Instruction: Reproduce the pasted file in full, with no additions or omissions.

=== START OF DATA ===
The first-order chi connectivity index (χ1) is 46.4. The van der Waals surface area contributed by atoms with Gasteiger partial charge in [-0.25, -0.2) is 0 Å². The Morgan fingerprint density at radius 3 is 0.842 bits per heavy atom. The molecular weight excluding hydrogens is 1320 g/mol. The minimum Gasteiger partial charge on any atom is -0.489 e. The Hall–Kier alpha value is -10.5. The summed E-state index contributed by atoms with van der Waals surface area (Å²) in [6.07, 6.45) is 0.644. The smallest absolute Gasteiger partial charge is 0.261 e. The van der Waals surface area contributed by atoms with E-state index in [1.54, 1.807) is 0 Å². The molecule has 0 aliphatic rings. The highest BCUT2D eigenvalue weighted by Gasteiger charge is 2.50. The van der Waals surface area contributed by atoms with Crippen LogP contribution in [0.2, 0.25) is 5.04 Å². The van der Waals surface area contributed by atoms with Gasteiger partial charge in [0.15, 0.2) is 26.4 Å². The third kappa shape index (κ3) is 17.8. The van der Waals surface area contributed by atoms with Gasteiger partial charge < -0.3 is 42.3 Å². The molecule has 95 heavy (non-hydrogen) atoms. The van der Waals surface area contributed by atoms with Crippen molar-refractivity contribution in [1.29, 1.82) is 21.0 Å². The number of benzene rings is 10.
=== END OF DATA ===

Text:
The first-order chi connectivity index (χ1) is 46.4. The van der Waals surface area contributed by atoms with Gasteiger partial charge in [-0.25, -0.2) is 0 Å². The Morgan fingerprint density at radius 3 is 0.842 bits per heavy atom. The molecular weight excluding hydrogens is 1320 g/mol. The minimum Gasteiger partial charge on any atom is -0.489 e. The Hall–Kier alpha value is -10.5. The summed E-state index contributed by atoms with van der Waals surface area (Å²) in [6.07, 6.45) is 0.644. The smallest absolute Gasteiger partial charge is 0.261 e. The van der Waals surface area contributed by atoms with E-state index in [1.54, 1.807) is 0 Å². The molecule has 0 aliphatic rings. The highest BCUT2D eigenvalue weighted by Gasteiger charge is 2.50. The van der Waals surface area contributed by atoms with Crippen LogP contribution in [0.2, 0.25) is 5.04 Å². The van der Waals surface area contributed by atoms with Gasteiger partial charge in [0.15, 0.2) is 26.4 Å². The third kappa shape index (κ3) is 17.8. The van der Waals surface area contributed by atoms with Gasteiger partial charge < -0.3 is 42.3 Å². The molecule has 95 heavy (non-hydrogen) atoms. The van der Waals surface area contributed by atoms with Crippen molar-refractivity contribution in [1.29, 1.82) is 21.0 Å². The number of benzene rings is 10.